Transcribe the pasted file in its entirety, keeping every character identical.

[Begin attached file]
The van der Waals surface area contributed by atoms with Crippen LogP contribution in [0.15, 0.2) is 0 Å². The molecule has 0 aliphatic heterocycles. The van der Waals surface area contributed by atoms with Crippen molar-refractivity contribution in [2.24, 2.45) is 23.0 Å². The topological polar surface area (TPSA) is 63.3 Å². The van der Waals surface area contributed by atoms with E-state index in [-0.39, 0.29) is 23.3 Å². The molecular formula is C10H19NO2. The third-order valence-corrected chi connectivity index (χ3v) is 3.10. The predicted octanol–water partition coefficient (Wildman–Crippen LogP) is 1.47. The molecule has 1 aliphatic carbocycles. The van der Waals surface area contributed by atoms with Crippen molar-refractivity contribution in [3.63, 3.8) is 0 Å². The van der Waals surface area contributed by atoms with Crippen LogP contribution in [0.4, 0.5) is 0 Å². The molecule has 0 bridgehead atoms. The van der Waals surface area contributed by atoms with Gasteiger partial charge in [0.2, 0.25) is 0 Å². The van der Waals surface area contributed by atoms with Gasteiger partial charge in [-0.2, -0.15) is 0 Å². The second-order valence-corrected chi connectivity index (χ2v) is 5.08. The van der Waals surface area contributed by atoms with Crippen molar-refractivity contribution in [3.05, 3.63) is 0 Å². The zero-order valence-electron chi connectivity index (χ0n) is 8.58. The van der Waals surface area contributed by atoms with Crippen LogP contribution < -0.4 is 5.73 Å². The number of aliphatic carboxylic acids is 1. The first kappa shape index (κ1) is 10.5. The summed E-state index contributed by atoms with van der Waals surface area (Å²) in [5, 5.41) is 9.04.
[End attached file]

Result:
The van der Waals surface area contributed by atoms with Crippen LogP contribution in [0.15, 0.2) is 0 Å². The molecule has 0 aliphatic heterocycles. The van der Waals surface area contributed by atoms with Crippen molar-refractivity contribution in [2.24, 2.45) is 23.0 Å². The topological polar surface area (TPSA) is 63.3 Å². The van der Waals surface area contributed by atoms with E-state index in [-0.39, 0.29) is 23.3 Å². The molecular formula is C10H19NO2. The third-order valence-corrected chi connectivity index (χ3v) is 3.10. The predicted octanol–water partition coefficient (Wildman–Crippen LogP) is 1.47. The molecule has 1 aliphatic carbocycles. The van der Waals surface area contributed by atoms with Crippen molar-refractivity contribution in [3.63, 3.8) is 0 Å². The van der Waals surface area contributed by atoms with Crippen LogP contribution in [0.4, 0.5) is 0 Å². The molecule has 0 bridgehead atoms. The van der Waals surface area contributed by atoms with Gasteiger partial charge in [0.2, 0.25) is 0 Å². The van der Waals surface area contributed by atoms with Gasteiger partial charge in [-0.2, -0.15) is 0 Å². The second-order valence-corrected chi connectivity index (χ2v) is 5.08. The van der Waals surface area contributed by atoms with Crippen molar-refractivity contribution in [3.05, 3.63) is 0 Å². The zero-order valence-electron chi connectivity index (χ0n) is 8.58. The van der Waals surface area contributed by atoms with Crippen LogP contribution < -0.4 is 5.73 Å². The number of aliphatic carboxylic acids is 1. The first kappa shape index (κ1) is 10.5. The summed E-state index contributed by atoms with van der Waals surface area (Å²) in [5, 5.41) is 9.04.